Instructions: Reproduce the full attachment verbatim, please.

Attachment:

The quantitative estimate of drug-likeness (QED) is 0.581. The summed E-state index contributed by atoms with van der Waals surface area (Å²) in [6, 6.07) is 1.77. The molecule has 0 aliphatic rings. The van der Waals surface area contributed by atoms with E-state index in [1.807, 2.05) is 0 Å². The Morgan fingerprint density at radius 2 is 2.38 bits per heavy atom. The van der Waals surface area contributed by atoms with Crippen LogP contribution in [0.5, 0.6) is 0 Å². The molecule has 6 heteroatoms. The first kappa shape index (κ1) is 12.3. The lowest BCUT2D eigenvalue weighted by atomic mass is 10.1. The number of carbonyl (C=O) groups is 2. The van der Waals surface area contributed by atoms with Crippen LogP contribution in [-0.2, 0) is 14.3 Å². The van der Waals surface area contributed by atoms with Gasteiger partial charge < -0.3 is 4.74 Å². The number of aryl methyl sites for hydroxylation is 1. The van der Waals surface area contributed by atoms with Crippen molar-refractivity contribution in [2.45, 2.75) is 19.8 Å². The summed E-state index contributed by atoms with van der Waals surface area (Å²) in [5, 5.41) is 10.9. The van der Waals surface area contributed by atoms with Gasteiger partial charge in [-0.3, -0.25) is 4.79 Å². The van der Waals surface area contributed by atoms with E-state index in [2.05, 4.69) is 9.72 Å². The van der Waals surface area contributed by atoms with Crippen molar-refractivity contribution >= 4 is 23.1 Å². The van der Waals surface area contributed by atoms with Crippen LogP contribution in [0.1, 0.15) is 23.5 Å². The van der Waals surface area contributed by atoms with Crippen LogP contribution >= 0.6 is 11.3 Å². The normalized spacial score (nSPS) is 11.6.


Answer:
The quantitative estimate of drug-likeness (QED) is 0.581. The summed E-state index contributed by atoms with van der Waals surface area (Å²) in [6, 6.07) is 1.77. The molecule has 0 aliphatic rings. The van der Waals surface area contributed by atoms with E-state index in [1.807, 2.05) is 0 Å². The Morgan fingerprint density at radius 2 is 2.38 bits per heavy atom. The van der Waals surface area contributed by atoms with Crippen LogP contribution in [0.5, 0.6) is 0 Å². The molecule has 6 heteroatoms. The first kappa shape index (κ1) is 12.3. The lowest BCUT2D eigenvalue weighted by atomic mass is 10.1. The number of carbonyl (C=O) groups is 2. The van der Waals surface area contributed by atoms with Crippen LogP contribution in [-0.2, 0) is 14.3 Å². The van der Waals surface area contributed by atoms with Gasteiger partial charge < -0.3 is 4.74 Å². The number of aryl methyl sites for hydroxylation is 1. The van der Waals surface area contributed by atoms with Crippen molar-refractivity contribution in [2.45, 2.75) is 19.8 Å². The summed E-state index contributed by atoms with van der Waals surface area (Å²) in [5, 5.41) is 10.9. The van der Waals surface area contributed by atoms with Gasteiger partial charge in [-0.3, -0.25) is 4.79 Å². The van der Waals surface area contributed by atoms with E-state index in [2.05, 4.69) is 9.72 Å². The van der Waals surface area contributed by atoms with Crippen molar-refractivity contribution >= 4 is 23.1 Å². The van der Waals surface area contributed by atoms with Crippen LogP contribution in [0.1, 0.15) is 23.5 Å². The van der Waals surface area contributed by atoms with Crippen LogP contribution >= 0.6 is 11.3 Å². The normalized spacial score (nSPS) is 11.6.